Obama: Charleston Shooting Kind of Tragedy That Happens ‘Too Many Times’

WASHINGTON (Tribune Washington Bureau/TNS) -
President Barack Obama, accompanied by Vice President Joe Biden, speaks in the Brady Press Briefing Room of the White House in Washington, Thursday, on the church shooting in Charleston, S.C., prior to his departure to Los Angeles.  (AP Photo/Manuel Balce Ceneta)
President Barack Obama, accompanied by Vice President Joe Biden, speaks in the Brady Press Briefing Room of the White House in Washington, Thursday, on the church shooting in Charleston, S.C., prior to his departure to Los Angeles. (AP Photo/Manuel Balce Ceneta)

President Barack Obama expressed both sorrow and anger Thursday at the massacre of nine people at a black church in Charleston, S.C., saying it was “particularly heartbreaking” that the victims were gunned down in a place of worship, and decrying the rate of mass shootings in the U.S. as all too frequent.

Speaking in the White House briefing room, the president said he and the first lady knew several members of the Emanuel African Methodist Episcopal Church, including the congregation’s pastor, the Rev. Clementa Pinckney, who was killed Wednesday night.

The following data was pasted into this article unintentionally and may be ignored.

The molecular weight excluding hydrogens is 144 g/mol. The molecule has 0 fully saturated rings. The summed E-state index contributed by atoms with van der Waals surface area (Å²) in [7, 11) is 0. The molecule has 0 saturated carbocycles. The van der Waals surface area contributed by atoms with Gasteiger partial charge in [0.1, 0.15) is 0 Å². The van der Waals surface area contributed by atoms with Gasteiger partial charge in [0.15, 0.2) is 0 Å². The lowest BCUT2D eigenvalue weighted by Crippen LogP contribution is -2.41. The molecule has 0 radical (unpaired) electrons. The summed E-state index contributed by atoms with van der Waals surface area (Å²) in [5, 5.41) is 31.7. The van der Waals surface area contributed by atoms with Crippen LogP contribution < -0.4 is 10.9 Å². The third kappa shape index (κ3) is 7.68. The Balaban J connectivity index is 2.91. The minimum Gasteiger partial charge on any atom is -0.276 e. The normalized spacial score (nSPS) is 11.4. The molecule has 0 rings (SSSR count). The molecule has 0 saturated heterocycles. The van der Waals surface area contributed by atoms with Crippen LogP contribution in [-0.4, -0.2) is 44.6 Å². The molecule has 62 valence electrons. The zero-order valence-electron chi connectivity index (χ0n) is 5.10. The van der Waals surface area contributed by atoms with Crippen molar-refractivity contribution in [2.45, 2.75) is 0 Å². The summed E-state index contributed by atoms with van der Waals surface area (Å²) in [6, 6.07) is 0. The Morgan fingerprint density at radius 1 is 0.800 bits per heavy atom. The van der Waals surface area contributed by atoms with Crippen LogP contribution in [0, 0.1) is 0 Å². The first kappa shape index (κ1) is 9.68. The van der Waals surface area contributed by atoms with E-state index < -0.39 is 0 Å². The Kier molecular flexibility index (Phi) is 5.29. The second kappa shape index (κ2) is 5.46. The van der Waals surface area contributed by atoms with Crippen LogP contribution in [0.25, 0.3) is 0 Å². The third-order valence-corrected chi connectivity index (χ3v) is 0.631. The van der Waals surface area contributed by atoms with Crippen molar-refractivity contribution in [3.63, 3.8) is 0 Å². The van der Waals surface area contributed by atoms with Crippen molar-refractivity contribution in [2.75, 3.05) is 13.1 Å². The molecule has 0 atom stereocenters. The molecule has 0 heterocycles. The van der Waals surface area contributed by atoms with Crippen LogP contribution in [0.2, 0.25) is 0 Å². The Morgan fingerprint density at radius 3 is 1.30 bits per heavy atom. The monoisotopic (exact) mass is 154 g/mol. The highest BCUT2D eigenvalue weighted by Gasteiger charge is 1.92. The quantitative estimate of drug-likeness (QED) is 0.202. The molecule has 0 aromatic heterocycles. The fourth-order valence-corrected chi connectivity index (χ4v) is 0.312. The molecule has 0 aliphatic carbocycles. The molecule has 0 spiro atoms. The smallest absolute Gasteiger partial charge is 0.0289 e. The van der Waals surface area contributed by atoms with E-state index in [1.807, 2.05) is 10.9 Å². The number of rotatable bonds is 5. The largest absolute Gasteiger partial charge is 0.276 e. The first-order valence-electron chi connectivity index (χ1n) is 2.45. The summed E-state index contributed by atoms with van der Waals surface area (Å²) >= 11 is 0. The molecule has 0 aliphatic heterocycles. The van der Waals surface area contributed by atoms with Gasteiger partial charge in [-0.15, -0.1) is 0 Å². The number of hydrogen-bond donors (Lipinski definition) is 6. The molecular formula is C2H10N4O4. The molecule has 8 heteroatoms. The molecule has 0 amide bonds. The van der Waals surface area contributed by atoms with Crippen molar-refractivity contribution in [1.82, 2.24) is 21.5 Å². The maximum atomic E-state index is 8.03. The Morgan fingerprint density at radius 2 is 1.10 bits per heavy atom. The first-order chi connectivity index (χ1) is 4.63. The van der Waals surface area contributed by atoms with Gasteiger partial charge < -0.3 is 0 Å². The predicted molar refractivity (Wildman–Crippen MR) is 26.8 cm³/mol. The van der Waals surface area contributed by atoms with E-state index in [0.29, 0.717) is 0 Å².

“There’s something particularly heartbreaking about a death happening at a place in which we seek solace and we seek peace — in a place of worship,” Obama said.

He also said the moment called for a re-examination of the nation’s gun laws, noting how innocent people again were killed “because someone who wanted to inflict harm had no problems getting their hands on a gun.”

Roof’s father had recently given the shooter a .45-caliber handgun as a birthday present.

“Now is a time for mourning and for healing, but let’s be clear: At some point we as a country will have to reckon with the fact that this type of mass violence does not happen in other countries,” Obama warned.

“I’ve had to make statements like this too many times,” he said.

It was his 14th public statement after a mass shooting, according to CBS Radio’s Mark Knoller, the unofficial keeper of presidential statistics.